Environmental drivers affecting the bacterial community of intertidal sediments in the Yellow Sea

Hanbyul Lee, Young Mok Heo, Sun Lul Kwon, Yeonjae Yoo, Dongjun Kim, Jongmin Lee, Bong Oh Kwon, Jong Seong Khim, Jae Jin Kim

Research output: Contribution to journalArticlepeer-review

1 Citation (Scopus)

Abstract

Intertidal flats, as transition zones where terrestrial and marine ecosystems meet, provide unique environments and play an important role in marine ecosystems. In particular, the environmental characteristics of tidal marshes show are different than those of bare flats, especially in the rhizosphere. However, unlike the rhizosphere in terrestrial ecosystems, the rhizosphere of plants in tidal marsh areas and the associated microbial community have been the focus of very little research. Thus, this study investigated the diversity and variation in bacterial communities in the rhizosphere of a Phragmites australis and Suaeda japonica and along the sediment depths. High-throughput sequencing was performed by amplifying the 16S rRNA gene of environmental DNA extracted from sediment cores, and indicator species were identified with respect to the vegetation type and sediment depth. The most abundant phylum was Proteobacteria, followed by Chloroflexi, Bacteroidetes, Acidobacteria, and Firmicutes. In general, the results indicated that not only vegetation type and sediment depth themselves but also their interaction resulted in significant differences among the bacterial communities. The envfit results revealed that the environmental variables of sediment, such as mud content, organic matter, total organic carbon, and total nitrogen, had significant effects on the bacterial community structure. The indicator species varied depending on the vegetation type and sediment depth, showing significant correlations with certain selected environmental variables, but were fundamentally related to the rhizosphere. Overall, this study revealed the key factors that determine the bacterial community structure in tidal marshes and the indicator species according to vegetation type in the little studied rhizosphere of the intertidal ecosystem.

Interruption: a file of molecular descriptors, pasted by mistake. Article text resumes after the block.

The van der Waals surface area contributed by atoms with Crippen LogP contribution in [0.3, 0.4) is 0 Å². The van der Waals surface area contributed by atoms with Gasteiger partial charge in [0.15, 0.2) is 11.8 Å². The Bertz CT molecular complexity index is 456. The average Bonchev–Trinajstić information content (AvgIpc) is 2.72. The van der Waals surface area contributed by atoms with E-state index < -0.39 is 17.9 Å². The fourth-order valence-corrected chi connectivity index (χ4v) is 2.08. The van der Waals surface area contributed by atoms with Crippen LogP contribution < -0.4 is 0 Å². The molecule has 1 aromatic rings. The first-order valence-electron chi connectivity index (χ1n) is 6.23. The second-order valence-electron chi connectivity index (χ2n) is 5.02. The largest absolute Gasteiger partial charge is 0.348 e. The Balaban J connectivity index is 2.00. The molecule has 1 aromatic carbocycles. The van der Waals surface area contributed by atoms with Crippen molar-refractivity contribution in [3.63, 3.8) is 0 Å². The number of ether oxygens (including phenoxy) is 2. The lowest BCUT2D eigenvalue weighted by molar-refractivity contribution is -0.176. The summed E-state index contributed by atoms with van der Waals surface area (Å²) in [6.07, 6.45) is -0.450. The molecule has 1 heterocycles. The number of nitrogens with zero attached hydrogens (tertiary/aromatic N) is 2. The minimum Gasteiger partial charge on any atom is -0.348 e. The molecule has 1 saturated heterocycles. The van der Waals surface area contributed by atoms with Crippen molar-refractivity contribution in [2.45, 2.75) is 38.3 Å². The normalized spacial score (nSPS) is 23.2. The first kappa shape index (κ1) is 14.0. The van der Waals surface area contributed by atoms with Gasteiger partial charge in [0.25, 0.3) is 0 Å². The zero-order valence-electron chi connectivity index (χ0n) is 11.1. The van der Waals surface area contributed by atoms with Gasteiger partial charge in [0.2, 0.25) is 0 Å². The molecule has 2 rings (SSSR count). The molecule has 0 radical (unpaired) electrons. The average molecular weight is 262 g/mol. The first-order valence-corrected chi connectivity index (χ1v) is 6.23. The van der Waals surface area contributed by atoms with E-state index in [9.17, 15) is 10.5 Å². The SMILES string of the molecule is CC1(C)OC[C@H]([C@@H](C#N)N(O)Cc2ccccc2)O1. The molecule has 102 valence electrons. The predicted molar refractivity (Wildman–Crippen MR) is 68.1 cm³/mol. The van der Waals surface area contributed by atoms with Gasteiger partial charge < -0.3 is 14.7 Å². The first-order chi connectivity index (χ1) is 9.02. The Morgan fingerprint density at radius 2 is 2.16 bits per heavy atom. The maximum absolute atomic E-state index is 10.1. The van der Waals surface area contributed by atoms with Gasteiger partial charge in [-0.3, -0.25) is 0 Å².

Original languageEnglish
Article number142726
JournalScience of the Total Environment
Volume755
DOIs
Publication statusPublished - 2021 Feb 10

Keywords

  • Bacterial community
  • Biodiversity
  • Indicator species analysis
  • Machine learning
  • Rhizosphere
  • Tidal marsh

ASJC Scopus subject areas

  • Environmental Engineering
  • Environmental Chemistry
  • Waste Management and Disposal
  • Pollution

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